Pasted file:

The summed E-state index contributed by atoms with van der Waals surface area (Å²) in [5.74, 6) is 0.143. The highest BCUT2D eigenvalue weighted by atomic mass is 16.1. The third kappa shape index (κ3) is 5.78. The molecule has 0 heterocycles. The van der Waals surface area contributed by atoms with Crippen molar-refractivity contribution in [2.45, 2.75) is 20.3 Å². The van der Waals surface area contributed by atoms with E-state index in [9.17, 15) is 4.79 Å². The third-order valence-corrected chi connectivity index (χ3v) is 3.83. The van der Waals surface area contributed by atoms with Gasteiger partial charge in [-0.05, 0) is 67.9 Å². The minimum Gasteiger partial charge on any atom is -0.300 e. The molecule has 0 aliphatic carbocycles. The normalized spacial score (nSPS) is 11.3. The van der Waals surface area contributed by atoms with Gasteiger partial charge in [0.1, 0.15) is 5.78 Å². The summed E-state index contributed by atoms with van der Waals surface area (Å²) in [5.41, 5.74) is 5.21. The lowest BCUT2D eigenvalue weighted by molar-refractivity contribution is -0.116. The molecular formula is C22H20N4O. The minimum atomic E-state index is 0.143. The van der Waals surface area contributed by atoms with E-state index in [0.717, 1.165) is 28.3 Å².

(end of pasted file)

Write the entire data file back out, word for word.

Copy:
The summed E-state index contributed by atoms with van der Waals surface area (Å²) in [5.74, 6) is 0.143. The highest BCUT2D eigenvalue weighted by atomic mass is 16.1. The third kappa shape index (κ3) is 5.78. The molecule has 0 heterocycles. The van der Waals surface area contributed by atoms with Crippen molar-refractivity contribution in [2.45, 2.75) is 20.3 Å². The van der Waals surface area contributed by atoms with E-state index in [9.17, 15) is 4.79 Å². The third-order valence-corrected chi connectivity index (χ3v) is 3.83. The van der Waals surface area contributed by atoms with Gasteiger partial charge in [-0.05, 0) is 67.9 Å². The minimum Gasteiger partial charge on any atom is -0.300 e. The molecule has 0 aliphatic carbocycles. The normalized spacial score (nSPS) is 11.3. The van der Waals surface area contributed by atoms with Gasteiger partial charge in [0.1, 0.15) is 5.78 Å². The summed E-state index contributed by atoms with van der Waals surface area (Å²) in [5.41, 5.74) is 5.21. The lowest BCUT2D eigenvalue weighted by molar-refractivity contribution is -0.116. The molecular formula is C22H20N4O. The minimum atomic E-state index is 0.143. The van der Waals surface area contributed by atoms with E-state index in [0.717, 1.165) is 28.3 Å².